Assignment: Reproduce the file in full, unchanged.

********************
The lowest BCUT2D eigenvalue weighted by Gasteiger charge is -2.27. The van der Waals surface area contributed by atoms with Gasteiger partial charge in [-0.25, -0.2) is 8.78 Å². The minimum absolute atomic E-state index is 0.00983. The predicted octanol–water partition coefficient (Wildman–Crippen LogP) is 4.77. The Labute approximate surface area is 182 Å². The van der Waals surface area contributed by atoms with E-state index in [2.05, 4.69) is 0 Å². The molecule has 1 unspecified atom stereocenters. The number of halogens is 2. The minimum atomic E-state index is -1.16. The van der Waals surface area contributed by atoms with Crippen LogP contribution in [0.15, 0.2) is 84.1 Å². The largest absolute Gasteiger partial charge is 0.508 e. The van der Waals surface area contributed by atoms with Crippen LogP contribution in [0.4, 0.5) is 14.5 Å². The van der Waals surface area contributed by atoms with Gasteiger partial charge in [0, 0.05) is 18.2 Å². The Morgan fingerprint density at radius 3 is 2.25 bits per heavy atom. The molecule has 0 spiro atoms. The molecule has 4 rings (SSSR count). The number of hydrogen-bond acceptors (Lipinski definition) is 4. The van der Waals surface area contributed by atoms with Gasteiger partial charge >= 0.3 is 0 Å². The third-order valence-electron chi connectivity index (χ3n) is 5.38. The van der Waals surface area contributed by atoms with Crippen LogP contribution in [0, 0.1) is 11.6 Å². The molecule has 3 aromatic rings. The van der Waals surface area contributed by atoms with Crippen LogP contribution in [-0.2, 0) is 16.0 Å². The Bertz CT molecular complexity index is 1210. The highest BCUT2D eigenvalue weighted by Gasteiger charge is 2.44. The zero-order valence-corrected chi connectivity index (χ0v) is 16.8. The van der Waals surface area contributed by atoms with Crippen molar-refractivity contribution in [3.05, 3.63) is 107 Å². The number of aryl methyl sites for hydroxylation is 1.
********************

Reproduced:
The lowest BCUT2D eigenvalue weighted by Gasteiger charge is -2.27. The van der Waals surface area contributed by atoms with Gasteiger partial charge in [-0.25, -0.2) is 8.78 Å². The minimum absolute atomic E-state index is 0.00983. The predicted octanol–water partition coefficient (Wildman–Crippen LogP) is 4.77. The Labute approximate surface area is 182 Å². The van der Waals surface area contributed by atoms with E-state index in [2.05, 4.69) is 0 Å². The molecule has 1 unspecified atom stereocenters. The number of halogens is 2. The minimum atomic E-state index is -1.16. The van der Waals surface area contributed by atoms with Crippen LogP contribution in [0.15, 0.2) is 84.1 Å². The largest absolute Gasteiger partial charge is 0.508 e. The van der Waals surface area contributed by atoms with Crippen LogP contribution in [0.4, 0.5) is 14.5 Å². The van der Waals surface area contributed by atoms with Gasteiger partial charge in [0, 0.05) is 18.2 Å². The Morgan fingerprint density at radius 3 is 2.25 bits per heavy atom. The molecule has 0 spiro atoms. The molecule has 4 rings (SSSR count). The number of hydrogen-bond acceptors (Lipinski definition) is 4. The van der Waals surface area contributed by atoms with Gasteiger partial charge >= 0.3 is 0 Å². The third-order valence-electron chi connectivity index (χ3n) is 5.38. The van der Waals surface area contributed by atoms with Crippen LogP contribution in [0, 0.1) is 11.6 Å². The molecule has 3 aromatic rings. The van der Waals surface area contributed by atoms with Crippen LogP contribution in [-0.2, 0) is 16.0 Å². The Bertz CT molecular complexity index is 1210. The highest BCUT2D eigenvalue weighted by Gasteiger charge is 2.44. The zero-order valence-corrected chi connectivity index (χ0v) is 16.8. The van der Waals surface area contributed by atoms with Crippen molar-refractivity contribution in [3.05, 3.63) is 107 Å². The number of aryl methyl sites for hydroxylation is 1.